What this brings into focus is the anxiety that law is being used proactively to change culture – one of the chief anxieties of some religious people faced with developments in the application of rights. But surely – it will be said – this is exactly what is happening anyway when law establishes protection for previously unprotected or underprotected person or groups? Not exactly: when the law establishes protection or equality of access to public goods for a previously disadvantaged person or group, it declares that an agreed aspiration to a culture of dignity is damaged or frustrated by unequal protection and access. It secures what the very institution of a law-governed society is intended to embody, and it identifies as inconsistent or corrupt the refusal to extend recognition to particular persons or groups. Now laws change as societies become more conscious of what they are and claim to be; as I have said, it may take time for a society to realize that its practice is inconsistent – with respect to women and to ethnic, religious or sexual minorities. Law may indeed turn out to be ahead of majority opinion in recognizing this, but it has a clear argument to advance – that the failure to guarantee protection and access is simply incompatible with the very idea of a lawful society. But this falls short of a legal charter to promote change in institutions, even in language. Law must prohibit publicly abusive and demeaning language, it must secure institutions that do not systematically disadvantage any category of the community. But these tasks remain ‘negative’ in force. If it is said, for example, that a failure to legalise assisted suicide – or indeed same-sex marriage – perpetuates stigma or marginalisation for some people, the reply must be, I believe, that issues like stigma and marginalisation have to be addressed at the level of culture rather than law, the gradual evolving of fresh attitudes in a spirit of what has been called ‘strategic patience’ by some legal thinkers.
But on such a basis, it ought to be possible to revisit the connection between religious belief and the discourse of human rights with an eye to avoiding the dangerous standoff that threatens. The existence of laws discriminating against sexual minorities as such can have no justification in societies that are serious about law itself. Such laws reflect a refusal to recognize that minoritiesbelong, and they are indeed directly comparable to racial discrimination. Laws that criminalise certain kinds of sexual behaviour need the most careful scrutiny: legislation in this area is very definitely to do with the protection of the vulnerable from those with power to exploit and harm. Sexual violence against women and against children of both sexes is a tragic fact, especially in conflict-ridden societies and the law’s protection is urgently necessary. Go beyond this, and the territory is a lot more slippery. Many societies would now recognize that legal interference with some sorts of consensual sexual conduct can be both unworkable and open to appalling abuse (intimidation and blackmail). This concern for protection from violence and intimidation can be held without prejudging any moral question; religion and culture have their own arguments on these matters. But a culture that argues about such things is a culture that is able to find a language in common. Criminalise a minority and there is no chance of such a language in common or of any properly civil or civic discussion.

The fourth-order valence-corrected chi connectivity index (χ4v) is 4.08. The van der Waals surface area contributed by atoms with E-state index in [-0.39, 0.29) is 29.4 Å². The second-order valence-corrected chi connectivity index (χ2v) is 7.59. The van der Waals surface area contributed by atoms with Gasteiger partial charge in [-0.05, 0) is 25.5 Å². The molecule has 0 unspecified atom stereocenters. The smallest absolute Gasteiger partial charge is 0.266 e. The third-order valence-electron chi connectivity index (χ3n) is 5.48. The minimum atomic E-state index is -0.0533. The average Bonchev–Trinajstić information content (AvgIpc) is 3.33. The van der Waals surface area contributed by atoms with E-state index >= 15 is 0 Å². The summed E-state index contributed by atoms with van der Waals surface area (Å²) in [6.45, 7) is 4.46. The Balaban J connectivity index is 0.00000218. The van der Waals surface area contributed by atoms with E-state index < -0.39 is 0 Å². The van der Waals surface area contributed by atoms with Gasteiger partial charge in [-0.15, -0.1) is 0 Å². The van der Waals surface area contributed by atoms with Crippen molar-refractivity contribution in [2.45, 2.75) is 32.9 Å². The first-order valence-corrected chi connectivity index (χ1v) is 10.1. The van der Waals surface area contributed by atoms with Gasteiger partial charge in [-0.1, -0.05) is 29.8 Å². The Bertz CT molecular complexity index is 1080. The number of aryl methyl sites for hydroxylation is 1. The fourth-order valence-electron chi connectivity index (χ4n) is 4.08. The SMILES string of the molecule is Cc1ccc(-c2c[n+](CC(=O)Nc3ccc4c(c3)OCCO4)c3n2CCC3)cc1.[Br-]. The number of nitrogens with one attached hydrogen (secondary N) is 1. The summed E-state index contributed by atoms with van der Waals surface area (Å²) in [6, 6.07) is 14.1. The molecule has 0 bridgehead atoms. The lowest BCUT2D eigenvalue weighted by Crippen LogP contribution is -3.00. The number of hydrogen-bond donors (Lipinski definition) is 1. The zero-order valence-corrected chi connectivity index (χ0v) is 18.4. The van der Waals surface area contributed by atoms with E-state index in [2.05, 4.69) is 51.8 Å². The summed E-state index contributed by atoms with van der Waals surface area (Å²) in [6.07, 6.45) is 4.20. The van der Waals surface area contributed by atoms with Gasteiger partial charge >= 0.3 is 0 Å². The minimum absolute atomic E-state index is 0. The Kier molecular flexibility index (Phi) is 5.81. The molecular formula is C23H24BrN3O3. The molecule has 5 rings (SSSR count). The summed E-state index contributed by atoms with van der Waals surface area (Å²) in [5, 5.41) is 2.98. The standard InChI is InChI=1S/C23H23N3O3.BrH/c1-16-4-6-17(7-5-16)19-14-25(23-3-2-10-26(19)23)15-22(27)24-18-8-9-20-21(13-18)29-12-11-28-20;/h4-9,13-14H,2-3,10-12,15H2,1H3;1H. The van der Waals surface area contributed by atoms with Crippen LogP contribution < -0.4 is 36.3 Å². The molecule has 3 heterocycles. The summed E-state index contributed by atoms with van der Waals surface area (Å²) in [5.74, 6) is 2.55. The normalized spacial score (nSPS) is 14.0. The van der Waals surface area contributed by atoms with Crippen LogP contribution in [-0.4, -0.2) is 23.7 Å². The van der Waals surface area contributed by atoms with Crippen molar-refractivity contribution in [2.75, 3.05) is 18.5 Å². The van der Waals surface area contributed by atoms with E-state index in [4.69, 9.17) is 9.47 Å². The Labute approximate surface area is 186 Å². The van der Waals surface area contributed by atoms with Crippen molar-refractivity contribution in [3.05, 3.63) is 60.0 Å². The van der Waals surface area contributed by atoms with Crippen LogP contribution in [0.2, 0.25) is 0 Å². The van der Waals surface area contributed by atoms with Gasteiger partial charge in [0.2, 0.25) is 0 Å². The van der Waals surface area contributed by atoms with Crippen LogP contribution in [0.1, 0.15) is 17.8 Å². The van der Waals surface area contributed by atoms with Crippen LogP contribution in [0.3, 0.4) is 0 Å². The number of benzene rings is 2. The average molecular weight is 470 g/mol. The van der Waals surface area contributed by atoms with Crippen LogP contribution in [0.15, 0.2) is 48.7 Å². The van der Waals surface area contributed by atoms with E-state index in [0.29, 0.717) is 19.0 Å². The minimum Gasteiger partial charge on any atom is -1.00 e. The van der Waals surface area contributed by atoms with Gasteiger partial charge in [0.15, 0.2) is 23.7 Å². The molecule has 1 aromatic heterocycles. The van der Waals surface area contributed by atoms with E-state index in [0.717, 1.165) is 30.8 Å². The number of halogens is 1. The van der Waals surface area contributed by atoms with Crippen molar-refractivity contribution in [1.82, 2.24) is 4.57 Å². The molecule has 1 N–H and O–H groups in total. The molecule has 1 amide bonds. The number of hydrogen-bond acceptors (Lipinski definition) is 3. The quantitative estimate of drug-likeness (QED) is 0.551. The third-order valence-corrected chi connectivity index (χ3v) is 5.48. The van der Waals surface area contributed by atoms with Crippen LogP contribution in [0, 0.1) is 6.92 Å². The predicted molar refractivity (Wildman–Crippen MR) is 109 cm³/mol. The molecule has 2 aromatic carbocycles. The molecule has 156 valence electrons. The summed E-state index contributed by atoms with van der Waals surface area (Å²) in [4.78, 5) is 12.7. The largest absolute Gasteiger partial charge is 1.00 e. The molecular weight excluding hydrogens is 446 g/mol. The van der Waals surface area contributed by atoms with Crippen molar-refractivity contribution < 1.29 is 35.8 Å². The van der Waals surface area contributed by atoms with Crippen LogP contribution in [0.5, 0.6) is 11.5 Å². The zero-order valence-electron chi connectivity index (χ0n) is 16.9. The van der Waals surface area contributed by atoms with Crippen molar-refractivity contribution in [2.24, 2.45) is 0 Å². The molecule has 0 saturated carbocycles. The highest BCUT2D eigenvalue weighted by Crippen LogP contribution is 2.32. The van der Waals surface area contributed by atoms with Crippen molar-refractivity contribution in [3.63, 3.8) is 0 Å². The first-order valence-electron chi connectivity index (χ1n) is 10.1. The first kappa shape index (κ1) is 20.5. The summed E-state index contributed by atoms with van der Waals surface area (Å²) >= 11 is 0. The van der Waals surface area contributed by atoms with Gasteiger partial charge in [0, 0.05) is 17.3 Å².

This isn’t quite the “over my dead body” language used in today’s Daily Mail, but it does indicate that Rowan does not believe that same-sex marriage is somehow an intrinsic human right to be secured by legislation.